Culture and structure

Little is known of the cultures of Iran during the early Bronze ages. However, it is clear that during these early periods, the rugged broken landscape of the Iranian Plateau, forced man into a variety of relatively isolated cultures. These cultures did not participate in the developments, that led to the fully urban civilizations in Egypt and Mesopotamia to their west, or in the Indus Valley to their south.

 

 

Except for Elam, which was contemporary with its neighboring cultures in every way. Here they had the same high level of civilization as their neighbors, with the same agriculture, the same architecture (the Elamites built Ziggurats too), and the same technology in mathematics and the sciences. The center of Elam was (what is now) "Khuzestan". Though geographically, Elam included more than Khuzestan, it was a combination of the lowlands, and the immediate highland areas to the north and east. The major cities of Elam were, Awan, Anshan, Simash, and Susa. Susa later became Elam's capital.

 

 

 

Model of a temple, called the Sit-shamshi, made for the ceremony of the rising sun -12th century B.C.

At the Louvre.

 

Click here for a blow-up picture

 

The ceremony

Two nude figures squat on the bronze slab, one knee bent to the ground. One of the figures holds out open hands to his companion who prepares to pour the contents of a lipped vase onto them. The scene takes place in a stylized urban landscape, with reduced-scale architectural features: a tiered tower or ziggurat flanked with pillars, a temple on a high terrace. There is also a large jar resembling the ceramic pithoi decorated with rope motifs that were used to store water and liquid foodstuffs. An arched stele stands by some rectangular basins. Rows of dots in relief may represent solid foodstuffs on altars, and jagged sticks represent trees. The men's bodies are delicately modeled, their faces clean-shaven, and their shaved heads speckled with the shadow of the hair. Their facial expression is serene, their eyes open, the hint of a smile on their lips. An inscription tells us the name of the piece's royal dedicator and its meaning in part: "I Shilhak-Inshushinak, son of Shutruk-Nahhunte, beloved servant of Inshushinak, king of Anshan and Susa [...], I made a bronze sunrise."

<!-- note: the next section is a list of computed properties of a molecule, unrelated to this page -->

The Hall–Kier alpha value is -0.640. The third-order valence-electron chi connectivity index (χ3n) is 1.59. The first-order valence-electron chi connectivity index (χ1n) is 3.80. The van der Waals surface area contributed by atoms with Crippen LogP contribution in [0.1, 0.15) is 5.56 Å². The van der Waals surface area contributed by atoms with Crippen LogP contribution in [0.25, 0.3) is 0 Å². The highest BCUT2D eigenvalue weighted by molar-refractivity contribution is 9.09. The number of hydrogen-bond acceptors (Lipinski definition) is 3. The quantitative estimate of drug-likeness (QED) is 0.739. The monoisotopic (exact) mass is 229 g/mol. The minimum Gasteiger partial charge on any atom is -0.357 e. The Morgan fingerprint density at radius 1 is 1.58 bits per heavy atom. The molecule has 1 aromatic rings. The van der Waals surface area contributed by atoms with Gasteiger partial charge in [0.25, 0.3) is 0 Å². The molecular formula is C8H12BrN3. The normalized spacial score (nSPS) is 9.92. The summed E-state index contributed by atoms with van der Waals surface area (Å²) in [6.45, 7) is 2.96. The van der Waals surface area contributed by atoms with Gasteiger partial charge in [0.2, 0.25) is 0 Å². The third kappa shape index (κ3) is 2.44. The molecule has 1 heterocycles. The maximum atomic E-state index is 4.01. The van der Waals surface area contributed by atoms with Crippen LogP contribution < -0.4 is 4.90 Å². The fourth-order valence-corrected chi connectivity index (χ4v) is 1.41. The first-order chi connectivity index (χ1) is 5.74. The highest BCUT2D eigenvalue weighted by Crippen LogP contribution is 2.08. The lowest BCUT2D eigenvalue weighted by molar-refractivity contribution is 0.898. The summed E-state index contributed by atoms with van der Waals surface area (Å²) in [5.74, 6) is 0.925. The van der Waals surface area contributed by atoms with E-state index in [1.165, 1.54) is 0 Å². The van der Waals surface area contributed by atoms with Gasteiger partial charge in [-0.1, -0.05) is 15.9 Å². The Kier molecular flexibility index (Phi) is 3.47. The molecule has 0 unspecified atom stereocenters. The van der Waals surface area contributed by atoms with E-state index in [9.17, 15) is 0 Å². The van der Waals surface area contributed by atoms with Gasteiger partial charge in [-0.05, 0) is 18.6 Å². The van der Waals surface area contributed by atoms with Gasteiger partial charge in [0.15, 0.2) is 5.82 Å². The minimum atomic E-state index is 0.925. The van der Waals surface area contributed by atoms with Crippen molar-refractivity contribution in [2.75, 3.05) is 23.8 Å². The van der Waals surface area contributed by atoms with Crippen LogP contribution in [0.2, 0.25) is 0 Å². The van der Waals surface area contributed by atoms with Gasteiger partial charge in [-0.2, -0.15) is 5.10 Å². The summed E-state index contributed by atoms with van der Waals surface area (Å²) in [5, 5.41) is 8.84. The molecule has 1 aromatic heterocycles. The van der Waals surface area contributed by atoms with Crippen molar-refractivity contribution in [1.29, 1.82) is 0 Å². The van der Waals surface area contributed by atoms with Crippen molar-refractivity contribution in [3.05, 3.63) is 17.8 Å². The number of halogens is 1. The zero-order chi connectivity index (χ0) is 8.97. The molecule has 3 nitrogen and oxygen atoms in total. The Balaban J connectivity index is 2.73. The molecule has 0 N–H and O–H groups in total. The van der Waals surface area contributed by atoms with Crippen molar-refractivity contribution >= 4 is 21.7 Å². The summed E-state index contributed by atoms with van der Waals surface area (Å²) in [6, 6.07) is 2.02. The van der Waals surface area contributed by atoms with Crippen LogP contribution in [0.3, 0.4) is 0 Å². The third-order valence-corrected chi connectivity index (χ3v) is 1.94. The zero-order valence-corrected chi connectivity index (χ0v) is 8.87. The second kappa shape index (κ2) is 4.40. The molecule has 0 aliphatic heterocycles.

Chogha Zambil: a religious capital

The context of this work found on the Susa acropolis is unclear. It may have been reused in the masonry of a tomb, or associated with a funerary sanctuary. It appears to be related to Elamite practices that were brought to light by excavations at Chogha Zambil. This site houses the remains of a secondary capital founded by the Untash-Napirisha dynasty in the 14th century BC, some ten kilometers east of Susa (toward the rising sun). The sacred complex, including a ziggurat and temples enclosed within a precinct, featured elements on the esplanade, rows of pillars and altars. A "funerary palace," with vaulted tombs, has also been found there.

 

The royal art of the Middle-Elamite period

Shilhak-Inshushinak was one of the most brilliant sovereigns of the dynasty founded by Shutruk-Nahhunte in the early 12th century BC. Numerous foundation bricks attest to his policy of construction. He built many monuments in honor of the great god of Susa, Inshushinak. The artists of Susa in the Middle-Elamite period were particularly skilled in making large bronze pieces. Other than the Sit Shamshi, which illustrates the complex technique of casting separate elements joined together with rivets, the excavations at Susa have produced one of the largest bronze statues of Antiquity: dating from the 14th century BC, the effigy of "Napirasu, wife of Untash-Napirisha," the head of which is missing, is 1.29 m high and weighs 1,750 kg. It was made using the solid-core casting method. Other bronze monuments underscore the mastery of the Susa metallurgists: for example, an altar table surrounded by snakes borne by divinities holding vases with gushing waters, and a relief depicting a procession of warriors set above a anel decorated with engravings of birds pecking under trees. These works, today mutilated, are technical feats. They prove, in their use of large quantities of metal, that the Susians had access to the principal copper mines situated in Oman and eastern Anatolia. This shows that Susa was located at the heart of a network of circulating goods and long-distance exchange.